Perpetuum mobile

Frances is always active, forever in motion. 

On school breaks and weekends, we need to take her outside to let her run around, otherwise she experiences discomfort in her legs as well as meltdowns.

Since toddlerhood, Frances has always found ways to move around. For instance, she sometimes constructs ‘roller blades’ or ‘scooters’ using very large Lego. 

She has also used stationary bicycles to pedal and thereby release some energy.

Before she was even tall enough to sit on one, she would stand beside the exercise bike and just pedal with one foot; the other foot would either remain on the floor or rise and lower with that which was on the pedal. 

(Her pedalling has always made me nervous tho’, so I hold onto the bike while she does this. I’m much more comfortable with the idea of her getting rid of some energy by going to the backyard or to the park.)

Sometimes, we come up with new ways to help her. For example, over the past long weekend, we took her ice skating two days in a row with the idea that we would allow her to skate until she tired — this just didn’t happen. After two hours, she just wanted to continue to skate. We ended up leaving when WE were too tired to keep going.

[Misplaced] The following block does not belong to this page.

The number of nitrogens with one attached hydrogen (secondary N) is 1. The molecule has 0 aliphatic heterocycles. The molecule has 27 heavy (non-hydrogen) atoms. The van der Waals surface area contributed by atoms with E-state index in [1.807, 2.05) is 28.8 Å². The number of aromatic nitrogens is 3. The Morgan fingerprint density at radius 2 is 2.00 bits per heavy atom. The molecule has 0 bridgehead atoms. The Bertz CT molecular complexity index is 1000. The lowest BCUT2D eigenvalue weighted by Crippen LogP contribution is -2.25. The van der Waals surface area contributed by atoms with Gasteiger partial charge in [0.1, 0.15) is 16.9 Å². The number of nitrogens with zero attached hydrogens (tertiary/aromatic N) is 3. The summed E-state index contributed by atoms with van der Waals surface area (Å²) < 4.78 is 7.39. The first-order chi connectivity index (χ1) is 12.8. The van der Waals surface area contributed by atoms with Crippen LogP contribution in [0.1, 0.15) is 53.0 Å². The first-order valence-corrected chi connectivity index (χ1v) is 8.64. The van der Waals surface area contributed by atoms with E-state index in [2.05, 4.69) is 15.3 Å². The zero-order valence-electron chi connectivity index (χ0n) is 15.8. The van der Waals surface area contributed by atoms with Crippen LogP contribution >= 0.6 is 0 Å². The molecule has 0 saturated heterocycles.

At any rate, a neuropsychologist observed that Frances moves as if she has a motor inside her, and my family and I would agree.

Over the past couple years I’ve spoken with quite a few parents of children with ASD, and I’ve learned that the extremely high energy is pretty common.

Published by Pink Cup Mum

I love to write, make art, etc. about my children, 16 and 12. I'm just doing what I like to do, and, if I happen to be raising awareness of high functioning ASD (my 12-year-old daughter has HF ASD), that's great.

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